Pharmacokinetics and pharmacodynamics of acetylsalicylic acid after intravenous and oral administration to healthy volunteers
Authors Nagelschmitz J, Blunck M, Kraetzschmar J, Ludwig M, Wensing G, Hohlfeld
Received 10 May 2013
Accepted for publication 16 July 2013
Published 19 March 2014 Volume 2014:6 Pages 51—59
Checked for plagiarism Yes
Review by Single-blind
Peer reviewer comments 3
J Nagelschmitz,1 M Blunck,1 J Kraetzschmar,1 M Ludwig,1 G Wensing,1 T Hohlfeld2
1Bayer HealthCare AG, Clinical Pharmacology, Wuppertal, Germany; 2Institut für Pharmakologie und Klinische Pharmakologie, Heinrich-Heine Universität Düsseldorf, Düsseldorf, Germany
Background: The pharmacology of single doses of acetylsalicylic acid (ASA) administered intravenously (250 or 500 mg) or orally (100, 300, or 500 mg) was evaluated in a randomized, placebo-controlled, crossover study.
Methods: Blood and urine samples were collected before and up to 24 hours after administration of ASA in 22 healthy volunteers. Pharmacokinetic parameters and measurements of platelet aggregation were determined using validated techniques.
Results: A comparison between administration routes showed that the geometric mean dose-corrected peak concentrations (Cmax/D) and the geometric mean dose-corrected area under the curve (AUC0–∞/D) were higher following intravenous administration of ASA 500 mg compared with oral administration (estimated ratios were 11.23 and 2.03, respectively). Complete inhibition of platelet aggregation was achieved within 5 minutes with both intravenous ASA doses, reflecting a rapid onset of inhibition that was not observed with oral dosing. At 5 minutes after administration, the mean reduction in arachidonic acid-induced thromboxane B2 synthesis ex vivo was 99.3% with ASA 250 mg intravenously and 99.7% with ASA 500 mg intravenously. In exploratory analyses, thromboxane B2 synthesis was significantly lower after intravenous versus oral ASA 500 mg (P<0.0001) at each observed time point up to the first hour after administration. Concentrations of 6-keto-prostaglandin1α at 5 and 20 minutes after dosing were also significantly lower with ASA 500 mg intravenously than with ASA 500 mg orally.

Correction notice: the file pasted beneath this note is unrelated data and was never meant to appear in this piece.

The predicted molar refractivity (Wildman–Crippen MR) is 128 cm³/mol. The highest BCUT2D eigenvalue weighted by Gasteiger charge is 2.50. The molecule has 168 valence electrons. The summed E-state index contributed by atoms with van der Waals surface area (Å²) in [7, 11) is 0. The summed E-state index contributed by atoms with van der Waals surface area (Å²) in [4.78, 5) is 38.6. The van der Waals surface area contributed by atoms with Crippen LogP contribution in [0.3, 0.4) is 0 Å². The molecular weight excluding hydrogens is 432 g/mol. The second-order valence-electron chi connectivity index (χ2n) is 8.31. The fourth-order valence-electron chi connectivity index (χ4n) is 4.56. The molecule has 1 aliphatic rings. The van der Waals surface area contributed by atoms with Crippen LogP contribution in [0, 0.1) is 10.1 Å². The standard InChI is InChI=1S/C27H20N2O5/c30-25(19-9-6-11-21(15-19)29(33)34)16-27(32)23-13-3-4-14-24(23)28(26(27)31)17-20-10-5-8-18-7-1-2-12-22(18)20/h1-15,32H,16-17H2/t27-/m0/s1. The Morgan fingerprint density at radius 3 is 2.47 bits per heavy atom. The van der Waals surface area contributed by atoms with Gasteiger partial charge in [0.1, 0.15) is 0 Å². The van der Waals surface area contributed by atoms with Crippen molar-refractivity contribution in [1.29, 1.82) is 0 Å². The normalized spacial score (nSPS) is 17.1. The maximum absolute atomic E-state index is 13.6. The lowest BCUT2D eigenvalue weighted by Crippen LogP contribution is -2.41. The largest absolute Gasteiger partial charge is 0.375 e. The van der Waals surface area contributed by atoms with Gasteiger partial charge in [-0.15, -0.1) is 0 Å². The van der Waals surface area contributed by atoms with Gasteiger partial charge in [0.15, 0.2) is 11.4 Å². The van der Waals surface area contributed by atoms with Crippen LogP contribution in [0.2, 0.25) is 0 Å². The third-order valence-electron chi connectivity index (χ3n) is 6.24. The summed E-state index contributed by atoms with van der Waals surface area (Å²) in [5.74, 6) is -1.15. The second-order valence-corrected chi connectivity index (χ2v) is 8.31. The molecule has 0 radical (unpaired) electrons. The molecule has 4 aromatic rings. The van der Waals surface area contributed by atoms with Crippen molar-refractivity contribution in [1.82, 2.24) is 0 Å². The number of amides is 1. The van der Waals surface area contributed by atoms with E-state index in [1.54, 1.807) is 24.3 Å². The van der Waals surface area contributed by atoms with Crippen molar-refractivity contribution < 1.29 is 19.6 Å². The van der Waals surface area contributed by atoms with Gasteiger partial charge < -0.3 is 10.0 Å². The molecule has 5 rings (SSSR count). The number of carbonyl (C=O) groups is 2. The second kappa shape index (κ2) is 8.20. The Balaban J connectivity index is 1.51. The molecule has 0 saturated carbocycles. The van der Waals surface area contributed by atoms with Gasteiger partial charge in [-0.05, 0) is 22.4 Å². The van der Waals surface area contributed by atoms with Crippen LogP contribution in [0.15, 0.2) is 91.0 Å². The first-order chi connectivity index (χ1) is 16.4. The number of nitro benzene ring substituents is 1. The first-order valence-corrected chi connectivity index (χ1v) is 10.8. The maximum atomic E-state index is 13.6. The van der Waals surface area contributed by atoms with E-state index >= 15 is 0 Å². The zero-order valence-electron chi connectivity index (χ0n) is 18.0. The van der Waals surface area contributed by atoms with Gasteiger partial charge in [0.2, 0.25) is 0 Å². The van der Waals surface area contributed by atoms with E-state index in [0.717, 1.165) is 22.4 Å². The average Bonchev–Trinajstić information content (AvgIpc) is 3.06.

Conclusion: This study demonstrates that intravenous ASA provides more rapid and consistent platelet inhibition than oral ASA within the first hour after dosing.
Keywords: intravenous acetylsalicylic acid, oral acetylsalicylic acid, pharmacodynamics, pharmacokinetics, platelet aggregation, cyclooxygenase-1, thromboxane formation
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